You better go check on your beagle! This could get ugly. Sampson may have to start sleeping in the house. I sure wish I had completed his house-training now.


I'm sure they are edible, but for the most part, in korea, it was certain breed of dog, raised specifically for eating. just like beef. as where all types of beef can be eaten, some are better than others, some are more chewy than others. its the same for dog. 
on the weekends after night of drinking in the ville, strolling through the gate, seconds before curfew with a coke in hand and 4 egg samiches in the other. the next morning, i would be woken up to puppies bawling in pain, from being whooped. i was told by a local girl, that is how they tenderize the meat just before slaughter, they beat the dogs, bruising the meat, making them more tender, especially for the toothless elderly.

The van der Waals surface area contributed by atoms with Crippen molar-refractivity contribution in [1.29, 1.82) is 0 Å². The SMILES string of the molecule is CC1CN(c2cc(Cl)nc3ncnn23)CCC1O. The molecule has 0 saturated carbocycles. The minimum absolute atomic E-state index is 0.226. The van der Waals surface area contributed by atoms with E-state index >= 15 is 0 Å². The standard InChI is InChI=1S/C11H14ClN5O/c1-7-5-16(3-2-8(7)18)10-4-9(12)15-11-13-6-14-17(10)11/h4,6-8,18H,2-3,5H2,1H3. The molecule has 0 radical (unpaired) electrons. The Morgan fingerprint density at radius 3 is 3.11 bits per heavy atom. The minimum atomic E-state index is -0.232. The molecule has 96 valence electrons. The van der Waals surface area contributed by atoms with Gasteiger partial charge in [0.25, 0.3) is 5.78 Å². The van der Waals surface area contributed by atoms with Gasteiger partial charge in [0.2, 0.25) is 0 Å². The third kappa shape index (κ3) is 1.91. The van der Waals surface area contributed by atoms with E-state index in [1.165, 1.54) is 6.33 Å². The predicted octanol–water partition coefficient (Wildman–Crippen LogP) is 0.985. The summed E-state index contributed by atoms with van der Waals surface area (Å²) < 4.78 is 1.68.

Charles,

   I'd bet if you ate more swamp cabbage you'd shed some of that excess girth. Because it is all fiber it is just about the world's best natural laxative. :D
They dont have those here in central tx.
but we have grits
that we do, and boy does it make a turd. i guess if it was legal in the US to eat dog, I'm betting dog and egg samich with a side of grits would make fine breakfast.